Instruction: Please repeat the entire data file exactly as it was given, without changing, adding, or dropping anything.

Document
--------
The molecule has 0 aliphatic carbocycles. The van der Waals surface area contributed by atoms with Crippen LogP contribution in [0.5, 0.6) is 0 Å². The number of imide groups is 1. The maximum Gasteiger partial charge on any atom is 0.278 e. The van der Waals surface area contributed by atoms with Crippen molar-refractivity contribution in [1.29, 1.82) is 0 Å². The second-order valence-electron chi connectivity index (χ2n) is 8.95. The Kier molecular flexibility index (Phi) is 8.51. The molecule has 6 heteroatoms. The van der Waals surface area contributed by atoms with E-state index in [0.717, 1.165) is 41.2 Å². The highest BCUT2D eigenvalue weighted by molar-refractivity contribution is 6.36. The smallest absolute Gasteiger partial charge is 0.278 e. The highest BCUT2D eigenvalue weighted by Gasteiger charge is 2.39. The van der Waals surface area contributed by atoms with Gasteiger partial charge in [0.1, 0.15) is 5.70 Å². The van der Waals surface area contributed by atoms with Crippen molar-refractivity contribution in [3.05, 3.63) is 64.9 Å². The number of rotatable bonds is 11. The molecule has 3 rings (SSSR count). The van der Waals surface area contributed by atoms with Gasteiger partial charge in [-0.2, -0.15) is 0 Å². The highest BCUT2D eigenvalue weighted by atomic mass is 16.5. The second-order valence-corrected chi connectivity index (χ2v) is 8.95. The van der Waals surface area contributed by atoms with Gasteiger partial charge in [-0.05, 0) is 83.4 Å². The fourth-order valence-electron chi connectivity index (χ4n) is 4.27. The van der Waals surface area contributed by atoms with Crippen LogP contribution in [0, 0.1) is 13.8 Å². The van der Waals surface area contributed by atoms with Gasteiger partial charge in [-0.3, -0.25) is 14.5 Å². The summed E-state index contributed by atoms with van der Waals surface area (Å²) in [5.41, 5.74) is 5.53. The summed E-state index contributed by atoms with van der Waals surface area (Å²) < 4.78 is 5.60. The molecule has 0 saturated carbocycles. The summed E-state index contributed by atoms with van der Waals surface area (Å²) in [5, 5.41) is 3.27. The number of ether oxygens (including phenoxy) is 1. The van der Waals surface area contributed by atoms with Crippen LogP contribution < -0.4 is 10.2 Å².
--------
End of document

The molecule has 0 aliphatic carbocycles. The van der Waals surface area contributed by atoms with Crippen LogP contribution in [0.5, 0.6) is 0 Å². The number of imide groups is 1. The maximum Gasteiger partial charge on any atom is 0.278 e. The van der Waals surface area contributed by atoms with Crippen molar-refractivity contribution in [1.29, 1.82) is 0 Å². The second-order valence-electron chi connectivity index (χ2n) is 8.95. The Kier molecular flexibility index (Phi) is 8.51. The molecule has 6 heteroatoms. The van der Waals surface area contributed by atoms with E-state index in [0.717, 1.165) is 41.2 Å². The highest BCUT2D eigenvalue weighted by molar-refractivity contribution is 6.36. The smallest absolute Gasteiger partial charge is 0.278 e. The highest BCUT2D eigenvalue weighted by Gasteiger charge is 2.39. The van der Waals surface area contributed by atoms with Gasteiger partial charge in [0.1, 0.15) is 5.70 Å². The van der Waals surface area contributed by atoms with Crippen molar-refractivity contribution in [3.05, 3.63) is 64.9 Å². The number of rotatable bonds is 11. The molecule has 3 rings (SSSR count). The van der Waals surface area contributed by atoms with Gasteiger partial charge in [-0.2, -0.15) is 0 Å². The highest BCUT2D eigenvalue weighted by atomic mass is 16.5. The second-order valence-corrected chi connectivity index (χ2v) is 8.95. The van der Waals surface area contributed by atoms with Gasteiger partial charge in [-0.05, 0) is 83.4 Å². The fourth-order valence-electron chi connectivity index (χ4n) is 4.27. The van der Waals surface area contributed by atoms with Crippen LogP contribution in [0, 0.1) is 13.8 Å². The van der Waals surface area contributed by atoms with Gasteiger partial charge in [-0.3, -0.25) is 14.5 Å². The summed E-state index contributed by atoms with van der Waals surface area (Å²) in [5.41, 5.74) is 5.53. The summed E-state index contributed by atoms with van der Waals surface area (Å²) < 4.78 is 5.60. The molecule has 0 saturated carbocycles. The summed E-state index contributed by atoms with van der Waals surface area (Å²) in [5, 5.41) is 3.27. The number of ether oxygens (including phenoxy) is 1. The van der Waals surface area contributed by atoms with Crippen LogP contribution < -0.4 is 10.2 Å².